The bolt, receiver and barrel however appear the same.



The stock - nice bit of wood, finish is a bit plastic looking 


The business part - note the hinged floor plate doesn't close snugly.


The fitted iron sights (hopefully they won't interfere with the scope when fitted). Forestock goes to within 6" of the end of the barrel - looks a bit too long, to my eye. Sorry about photo quality should have taken pictures in daylight.

The trigger breaks at 6 1/2 pounds! but actually it is crisp (with no creep or overtravel) so it feels much much less and I might leave it as it is.

Having said all that, it's still a nice rifle for the money - very light, comfortable and manoeuvrable - I just hate not getting what I asked for. The tikka was better finished but it was much more expensive. Anyhow, the proof of the pudding is how it shoots and I'll only find that out when the scope and mounts arrive, I go down the range, zero them in and fire some rounds.

But why do a company as huge as Remington Arms not publish a catalogue or set up a website to tell european customers what they're getting?

You might be interested in what I did to my model seven over the next few years...see here and here.

jeudi 23 octobre 2008

Snow!

Cold and drizzly yesterday, so no surprise to wake up to this view this morning.
Finally got to the bottom of the tractor delays - apparently my tractor is in a secret location 20km away being held to ransome by the f***ing delivery company who are in some kind of payment dispute with the Italians...and I'm innocently stuck in the middle.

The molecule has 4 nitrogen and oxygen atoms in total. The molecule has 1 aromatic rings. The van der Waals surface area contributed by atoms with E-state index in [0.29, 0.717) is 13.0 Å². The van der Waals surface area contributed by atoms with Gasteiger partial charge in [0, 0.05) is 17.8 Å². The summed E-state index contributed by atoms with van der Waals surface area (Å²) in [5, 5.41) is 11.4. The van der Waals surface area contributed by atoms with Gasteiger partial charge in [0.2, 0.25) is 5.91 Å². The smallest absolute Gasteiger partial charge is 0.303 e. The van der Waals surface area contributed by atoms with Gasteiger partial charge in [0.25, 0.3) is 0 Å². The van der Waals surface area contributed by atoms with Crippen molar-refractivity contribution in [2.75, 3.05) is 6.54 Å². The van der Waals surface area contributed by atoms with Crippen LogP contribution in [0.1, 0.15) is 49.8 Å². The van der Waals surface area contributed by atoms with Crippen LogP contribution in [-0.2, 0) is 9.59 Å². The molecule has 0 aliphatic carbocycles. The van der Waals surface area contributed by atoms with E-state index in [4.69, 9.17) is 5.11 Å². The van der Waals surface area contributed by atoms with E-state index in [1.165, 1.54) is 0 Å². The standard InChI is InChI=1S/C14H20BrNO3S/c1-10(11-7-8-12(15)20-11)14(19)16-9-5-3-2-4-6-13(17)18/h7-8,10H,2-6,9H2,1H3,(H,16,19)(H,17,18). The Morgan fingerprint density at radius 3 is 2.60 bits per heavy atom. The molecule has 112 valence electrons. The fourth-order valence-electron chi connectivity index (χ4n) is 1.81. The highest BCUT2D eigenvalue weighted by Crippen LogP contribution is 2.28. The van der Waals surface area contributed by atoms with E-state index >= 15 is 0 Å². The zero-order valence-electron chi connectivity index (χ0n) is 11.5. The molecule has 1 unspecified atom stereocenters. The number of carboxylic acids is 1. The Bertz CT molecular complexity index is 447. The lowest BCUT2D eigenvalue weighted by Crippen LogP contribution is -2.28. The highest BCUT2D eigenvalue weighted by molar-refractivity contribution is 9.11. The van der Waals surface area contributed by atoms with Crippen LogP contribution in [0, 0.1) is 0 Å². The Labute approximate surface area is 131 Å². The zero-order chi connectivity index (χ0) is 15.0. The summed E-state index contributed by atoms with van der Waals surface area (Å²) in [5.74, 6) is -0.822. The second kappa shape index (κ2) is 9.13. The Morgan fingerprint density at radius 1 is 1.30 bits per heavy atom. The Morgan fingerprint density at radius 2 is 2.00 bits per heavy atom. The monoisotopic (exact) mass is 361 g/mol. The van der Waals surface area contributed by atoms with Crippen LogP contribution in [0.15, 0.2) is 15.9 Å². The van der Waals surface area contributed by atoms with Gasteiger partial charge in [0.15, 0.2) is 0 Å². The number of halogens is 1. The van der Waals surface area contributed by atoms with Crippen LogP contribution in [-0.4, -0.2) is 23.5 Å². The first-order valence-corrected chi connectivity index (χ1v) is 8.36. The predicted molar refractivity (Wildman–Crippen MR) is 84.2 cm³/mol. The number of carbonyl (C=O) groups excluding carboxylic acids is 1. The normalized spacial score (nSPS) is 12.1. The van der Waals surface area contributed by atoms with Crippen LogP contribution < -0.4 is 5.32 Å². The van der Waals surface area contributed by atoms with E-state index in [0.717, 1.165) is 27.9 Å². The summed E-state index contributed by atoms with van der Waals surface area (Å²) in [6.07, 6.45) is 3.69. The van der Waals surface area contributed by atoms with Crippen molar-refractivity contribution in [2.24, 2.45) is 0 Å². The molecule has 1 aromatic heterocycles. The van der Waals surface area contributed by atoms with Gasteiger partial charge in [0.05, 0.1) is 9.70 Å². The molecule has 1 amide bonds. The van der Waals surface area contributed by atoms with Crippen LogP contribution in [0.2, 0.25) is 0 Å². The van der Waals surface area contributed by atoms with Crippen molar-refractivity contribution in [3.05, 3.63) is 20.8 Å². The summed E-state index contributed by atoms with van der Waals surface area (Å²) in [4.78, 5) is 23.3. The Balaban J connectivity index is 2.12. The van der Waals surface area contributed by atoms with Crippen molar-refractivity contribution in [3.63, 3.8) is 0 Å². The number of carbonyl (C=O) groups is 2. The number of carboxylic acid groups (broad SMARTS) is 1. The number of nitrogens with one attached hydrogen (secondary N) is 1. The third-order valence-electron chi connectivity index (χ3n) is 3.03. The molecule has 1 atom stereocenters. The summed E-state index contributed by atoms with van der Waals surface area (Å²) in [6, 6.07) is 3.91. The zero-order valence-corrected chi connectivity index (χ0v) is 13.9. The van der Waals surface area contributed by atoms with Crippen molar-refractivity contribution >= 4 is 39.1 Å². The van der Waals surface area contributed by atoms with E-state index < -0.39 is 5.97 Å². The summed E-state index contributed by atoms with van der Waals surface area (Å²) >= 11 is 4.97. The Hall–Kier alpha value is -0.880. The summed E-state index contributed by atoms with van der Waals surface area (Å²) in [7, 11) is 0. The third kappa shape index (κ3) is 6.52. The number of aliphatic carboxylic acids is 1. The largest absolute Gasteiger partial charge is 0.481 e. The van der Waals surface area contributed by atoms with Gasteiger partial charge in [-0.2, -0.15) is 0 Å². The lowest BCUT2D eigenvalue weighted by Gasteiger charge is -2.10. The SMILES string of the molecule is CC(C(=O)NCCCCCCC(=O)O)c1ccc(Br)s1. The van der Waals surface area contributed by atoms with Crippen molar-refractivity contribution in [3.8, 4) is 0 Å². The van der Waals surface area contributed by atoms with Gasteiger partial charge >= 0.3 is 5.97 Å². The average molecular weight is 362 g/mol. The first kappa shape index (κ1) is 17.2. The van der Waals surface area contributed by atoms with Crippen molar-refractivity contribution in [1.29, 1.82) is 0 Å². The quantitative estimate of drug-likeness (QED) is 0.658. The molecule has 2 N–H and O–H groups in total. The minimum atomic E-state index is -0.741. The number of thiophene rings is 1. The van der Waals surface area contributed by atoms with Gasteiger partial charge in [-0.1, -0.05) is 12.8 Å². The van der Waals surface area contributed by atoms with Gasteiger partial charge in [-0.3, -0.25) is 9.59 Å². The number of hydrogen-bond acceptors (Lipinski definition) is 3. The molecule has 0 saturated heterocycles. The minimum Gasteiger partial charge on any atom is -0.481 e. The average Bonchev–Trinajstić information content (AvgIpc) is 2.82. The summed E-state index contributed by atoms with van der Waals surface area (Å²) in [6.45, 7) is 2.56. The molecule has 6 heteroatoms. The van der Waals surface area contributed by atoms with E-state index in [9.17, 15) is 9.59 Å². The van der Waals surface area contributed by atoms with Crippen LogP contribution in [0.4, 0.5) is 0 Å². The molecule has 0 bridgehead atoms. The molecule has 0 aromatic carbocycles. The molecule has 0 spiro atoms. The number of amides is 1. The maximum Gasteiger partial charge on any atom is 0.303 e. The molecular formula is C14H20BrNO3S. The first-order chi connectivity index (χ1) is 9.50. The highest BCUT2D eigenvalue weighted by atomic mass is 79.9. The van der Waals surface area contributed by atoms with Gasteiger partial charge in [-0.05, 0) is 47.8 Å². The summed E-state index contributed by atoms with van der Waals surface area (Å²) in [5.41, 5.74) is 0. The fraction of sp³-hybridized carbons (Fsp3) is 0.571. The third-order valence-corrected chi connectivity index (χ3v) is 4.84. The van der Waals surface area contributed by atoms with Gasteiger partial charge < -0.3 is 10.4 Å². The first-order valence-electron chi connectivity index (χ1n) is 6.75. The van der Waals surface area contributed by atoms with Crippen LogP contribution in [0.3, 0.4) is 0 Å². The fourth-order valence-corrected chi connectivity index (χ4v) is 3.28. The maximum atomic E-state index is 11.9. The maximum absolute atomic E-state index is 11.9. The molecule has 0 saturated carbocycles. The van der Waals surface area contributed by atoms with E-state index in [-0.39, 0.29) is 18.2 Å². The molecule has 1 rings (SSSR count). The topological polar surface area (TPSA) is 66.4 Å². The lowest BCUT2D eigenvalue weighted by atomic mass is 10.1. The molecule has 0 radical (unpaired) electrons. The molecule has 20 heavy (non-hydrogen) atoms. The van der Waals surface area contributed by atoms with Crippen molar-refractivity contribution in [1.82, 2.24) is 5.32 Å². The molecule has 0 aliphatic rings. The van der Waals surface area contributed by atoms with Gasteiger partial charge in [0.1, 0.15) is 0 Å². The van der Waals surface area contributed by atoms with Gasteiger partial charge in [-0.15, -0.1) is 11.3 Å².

Mid-morning I moved the sheep to another part of Pauls' field (never try moving an electric fence without winding all the wire back onto a drum first - lots of knots and swearing otherwise).
In the afternoon I finished digging the area in front of the house spreading all the manure.

mardi 21 octobre 2008

Muck

Works have started on the fosse septique installation at Pont de la Taule with the excavation of the floor of the barn - so I have a huge amount of 20 year old fertilizer arriving at quélébu.
Hurriedly, I've enlarged the vegetable patch by the house to recieve all this fertile waste.

In the afternoon I pressed on with some more mining in the house at Pont de la Taule.

For dinner tonight another 99% home produced meal - lamb chops, cooked with onions, a giant parasol mushroom, a chilli and some apple/mint jelly, served with potatoes and carrots (olive oil wasn't home produced - hence missing 1%).

lundi 20 octobre 2008

Dusty

Another full day at Pont de la Taule - burning all the rotten old wood and barn contents mostly. Barn first floor is now more or less clear, apart from a mound of dusty and very old hay. Found a very nice leather apron - not sure if it is for butchering, sheep-shearing or something more kinky! I've taken it and hope to put it to all three uses.

Loaded up the trailer with all the none combustibles then remembered the tip isn't open on Mondays! Drinks with the old mayor and various other assorted locals at Chez Rogalles before home.

My 'Permis de Chasser' arrived today, but now I need to validate it. You can do it on-line ... anywhere in France apart from in the Ariege! Another trip to Foix. Still no sign of the tractor.

dimanche 19 octobre 2008

Progress


A productive day at Pont de la Taule. Barn emptied and swept of cobwebs (we're talking hammer house of horror cobwebs here) ready for the start of septic tank works tomorrow (hopefully) and the first door frame in place.

samedi 18 octobre 2008

Remington Model Seven


After much thought I decided on the Tikka T3 laminated stainless in 7mm-08. The tikka is a nice gun, if a bit heavy and bit long in the length of pull department. Anyhow the stunning good looks of grey laminated stock and SS barrel swung it. I went to order one in St Girons, but guess what...there weren't any with the french distributor and a manufacturing problem at the Finnish Tikka/Sako factory means no more laminated stocks for 4 months at least. Although more or less the same gun, the regular Tikka T3 didn't appeal - such was my disappointment.